Figure 2: Sensitivity (A) and specificity (B) of diagnosis of HCC with CEUS.
Figure 3: DOR of diagnosis of HCC with CEUS.
Figure 4: SROC curve of CEUS.
As seen in the forest plots (Figure 2 and Figure 3), all indices of diagnostic accuracy denoted heterogeneity. Spearman correlation coefficient showed there was no significant correlation between sensitivity and specificity (r = 0.060, P = 0.669), which indicated no threshold effect. To further explore the sources of heterogeneity, meta-regression analysis was performed based on district (group1: Europe and America, group2: Asia), sample size (group 1: n < 100, group 2: n ≥ 100) and type of contrast agents (group 1: SonoVue, group 2: Sonazoid, group 3: Definity, group 4: Levovist). The results indicated that sample size and type of contrast agents might be the major sources of heterogeneity (P = 0.002, P = 0.009, respectively) (Table 1).
Table 1: Meta-regression analysis of potential source of heterogeneity
RDOR relative diagnostic odds ratio, UL upper limit, LL lower limit.
Funnel plot was conducted to assess the publication bias of the eligible studies. However, as seen in Figure 5, the plot was asymmetric indicating that the publication bias existed (P = 0.000). This indicated publication bias might be another source of heterogeneity.
Figure 5: Funnel plot of publication bias on the pooled DOR.
The utilization of microbubble-based ultrasound contrast agents along with the advanced US imaging techniques now allows stable observation and detailed evaluation of the tissue macro and microvascularization in both qualitative and quantitative manner . According to other literatures, the ability of CEUS is similar to contrast-enhanced computed tomography (CECT) and contrast-enhanced resonance magnetic imaging (CEMRI) [63–64]. Beyond that, CEUS has unique advantages over CECT and CEMRI in the characterization of hepatic lesions. These include the capability of real-time dynamic imaging, repetitive observation of tumor vascularity with multiple injections of these contrast agents, and the unique intravascular properties with excellent safety profile of the microbubbles, which allow the applications in patients with decreased renal function . Although, the Food and Drug Administration (FDA) in U.S. finally approved their applications for a noncardia use in 2016, CEUS has been widely used for liver imaging especially for characterizing the HCCs in European and Asian countries for more than ten years . This license might result in a possible breakthrough in the field of CEUS study.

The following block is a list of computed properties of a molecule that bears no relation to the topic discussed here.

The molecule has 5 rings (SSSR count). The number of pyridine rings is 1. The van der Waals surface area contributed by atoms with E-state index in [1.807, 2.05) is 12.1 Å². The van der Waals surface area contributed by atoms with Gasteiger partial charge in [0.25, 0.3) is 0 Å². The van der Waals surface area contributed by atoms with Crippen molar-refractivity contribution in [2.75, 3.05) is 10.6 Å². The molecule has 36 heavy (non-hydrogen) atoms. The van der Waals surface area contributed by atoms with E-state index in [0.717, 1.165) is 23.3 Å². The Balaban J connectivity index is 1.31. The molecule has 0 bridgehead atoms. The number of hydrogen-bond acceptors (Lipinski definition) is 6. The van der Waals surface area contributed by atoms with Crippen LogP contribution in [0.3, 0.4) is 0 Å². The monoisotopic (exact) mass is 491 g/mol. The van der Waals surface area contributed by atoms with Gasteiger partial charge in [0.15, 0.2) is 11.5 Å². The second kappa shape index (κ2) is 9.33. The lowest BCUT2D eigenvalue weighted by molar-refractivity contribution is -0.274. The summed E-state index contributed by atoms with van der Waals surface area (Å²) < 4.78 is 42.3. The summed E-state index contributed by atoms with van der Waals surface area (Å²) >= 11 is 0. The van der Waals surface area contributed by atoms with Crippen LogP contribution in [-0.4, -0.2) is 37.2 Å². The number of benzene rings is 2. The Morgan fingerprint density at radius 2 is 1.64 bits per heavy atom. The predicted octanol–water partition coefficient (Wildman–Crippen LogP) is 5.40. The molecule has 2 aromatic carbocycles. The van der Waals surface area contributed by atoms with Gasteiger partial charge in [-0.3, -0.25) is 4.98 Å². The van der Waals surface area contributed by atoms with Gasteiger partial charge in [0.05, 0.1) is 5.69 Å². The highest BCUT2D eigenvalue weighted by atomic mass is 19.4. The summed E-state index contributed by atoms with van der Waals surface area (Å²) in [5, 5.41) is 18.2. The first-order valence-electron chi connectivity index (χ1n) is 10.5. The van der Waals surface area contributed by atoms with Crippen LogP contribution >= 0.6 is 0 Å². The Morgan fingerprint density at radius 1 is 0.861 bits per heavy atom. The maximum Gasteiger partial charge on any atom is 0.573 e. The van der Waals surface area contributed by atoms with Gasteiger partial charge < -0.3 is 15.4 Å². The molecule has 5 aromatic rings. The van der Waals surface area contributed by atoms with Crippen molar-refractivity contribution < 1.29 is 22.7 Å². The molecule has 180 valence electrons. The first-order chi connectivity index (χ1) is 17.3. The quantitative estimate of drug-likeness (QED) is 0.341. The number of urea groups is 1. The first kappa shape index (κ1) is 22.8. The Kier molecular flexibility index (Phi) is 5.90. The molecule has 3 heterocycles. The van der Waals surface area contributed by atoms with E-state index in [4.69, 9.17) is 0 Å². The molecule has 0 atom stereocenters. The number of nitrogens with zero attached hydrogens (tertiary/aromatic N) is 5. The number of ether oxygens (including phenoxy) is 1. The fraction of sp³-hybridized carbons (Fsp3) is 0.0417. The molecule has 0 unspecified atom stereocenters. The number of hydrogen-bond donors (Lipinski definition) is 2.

The HCC multistep carcinogenesis (from regenerative nodule to dysplastic nodule, ending with HCC) leads to changes in blood supply within the nodule, which eventually forms increased tumoral arterial supply along with decreased normal arterial supply and portal supply as a consequent . Thus, HCC is characterized by arterial phase hypervascularity followed by later and low washout on CEUS. Several researchers suggest that CEUS is superior to CT or MRI due to the real-time observation of arterial phase enhancement which might be missed by CT or MRI because of the predetermined scanning delay [67–68]. In our meta-analysis which performed on 53 eligible studies, the pooled sensitivity, specificity and DOR of CEUS for diagnosis of HCC were 0.85, 0.91 and 55.01, respectively. The pooled positive and negative LRs were 6.28 and 0.16, respectively. All the results implied that CEUS might be the excellent choice in the diagnostic work-up of liver malignant lesions. Nevertheless, there still exist some disadvantages of CEUS. The main drawback is the operator-dependency in US examination. While our comprehensive meta-analysis showed good pooled diagnostic values with relatively narrow confidence intervals, indicating with certain skills and experience, most of the sonographers might achieve closely high diagnostic capability.